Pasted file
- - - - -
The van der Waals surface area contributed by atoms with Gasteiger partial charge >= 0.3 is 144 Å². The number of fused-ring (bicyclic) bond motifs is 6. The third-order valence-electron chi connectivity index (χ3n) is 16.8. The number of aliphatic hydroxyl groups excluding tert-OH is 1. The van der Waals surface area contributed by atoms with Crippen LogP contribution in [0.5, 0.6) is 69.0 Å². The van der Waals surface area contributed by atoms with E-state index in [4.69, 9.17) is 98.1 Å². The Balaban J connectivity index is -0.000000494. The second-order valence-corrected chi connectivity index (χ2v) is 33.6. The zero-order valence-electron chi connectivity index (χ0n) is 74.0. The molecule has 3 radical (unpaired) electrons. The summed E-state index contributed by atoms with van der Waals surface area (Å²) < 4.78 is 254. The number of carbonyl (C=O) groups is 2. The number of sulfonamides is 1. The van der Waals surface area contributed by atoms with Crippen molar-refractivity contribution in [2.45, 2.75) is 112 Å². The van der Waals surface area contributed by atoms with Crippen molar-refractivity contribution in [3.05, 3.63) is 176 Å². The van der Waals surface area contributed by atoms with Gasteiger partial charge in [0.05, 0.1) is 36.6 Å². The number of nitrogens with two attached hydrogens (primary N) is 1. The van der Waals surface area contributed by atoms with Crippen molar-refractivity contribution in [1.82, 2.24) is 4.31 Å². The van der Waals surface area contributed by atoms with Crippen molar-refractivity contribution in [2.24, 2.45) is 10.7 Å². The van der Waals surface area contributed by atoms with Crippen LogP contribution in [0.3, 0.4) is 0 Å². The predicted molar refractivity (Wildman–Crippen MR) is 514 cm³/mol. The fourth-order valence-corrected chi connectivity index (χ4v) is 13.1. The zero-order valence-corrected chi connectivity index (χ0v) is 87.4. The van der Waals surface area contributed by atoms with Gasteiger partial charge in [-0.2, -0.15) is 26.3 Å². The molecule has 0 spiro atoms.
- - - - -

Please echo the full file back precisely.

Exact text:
The van der Waals surface area contributed by atoms with Gasteiger partial charge >= 0.3 is 144 Å². The number of fused-ring (bicyclic) bond motifs is 6. The third-order valence-electron chi connectivity index (χ3n) is 16.8. The number of aliphatic hydroxyl groups excluding tert-OH is 1. The van der Waals surface area contributed by atoms with Crippen LogP contribution in [0.5, 0.6) is 69.0 Å². The van der Waals surface area contributed by atoms with E-state index in [4.69, 9.17) is 98.1 Å². The Balaban J connectivity index is -0.000000494. The second-order valence-corrected chi connectivity index (χ2v) is 33.6. The zero-order valence-electron chi connectivity index (χ0n) is 74.0. The molecule has 3 radical (unpaired) electrons. The summed E-state index contributed by atoms with van der Waals surface area (Å²) < 4.78 is 254. The number of carbonyl (C=O) groups is 2. The number of sulfonamides is 1. The van der Waals surface area contributed by atoms with Crippen molar-refractivity contribution in [2.45, 2.75) is 112 Å². The van der Waals surface area contributed by atoms with Crippen molar-refractivity contribution in [3.05, 3.63) is 176 Å². The van der Waals surface area contributed by atoms with Gasteiger partial charge in [0.05, 0.1) is 36.6 Å². The number of nitrogens with two attached hydrogens (primary N) is 1. The van der Waals surface area contributed by atoms with Crippen molar-refractivity contribution in [1.82, 2.24) is 4.31 Å². The van der Waals surface area contributed by atoms with Crippen molar-refractivity contribution in [2.24, 2.45) is 10.7 Å². The van der Waals surface area contributed by atoms with Crippen LogP contribution in [0.3, 0.4) is 0 Å². The predicted molar refractivity (Wildman–Crippen MR) is 514 cm³/mol. The fourth-order valence-corrected chi connectivity index (χ4v) is 13.1. The zero-order valence-corrected chi connectivity index (χ0v) is 87.4. The van der Waals surface area contributed by atoms with Gasteiger partial charge in [-0.2, -0.15) is 26.3 Å². The molecule has 0 spiro atoms.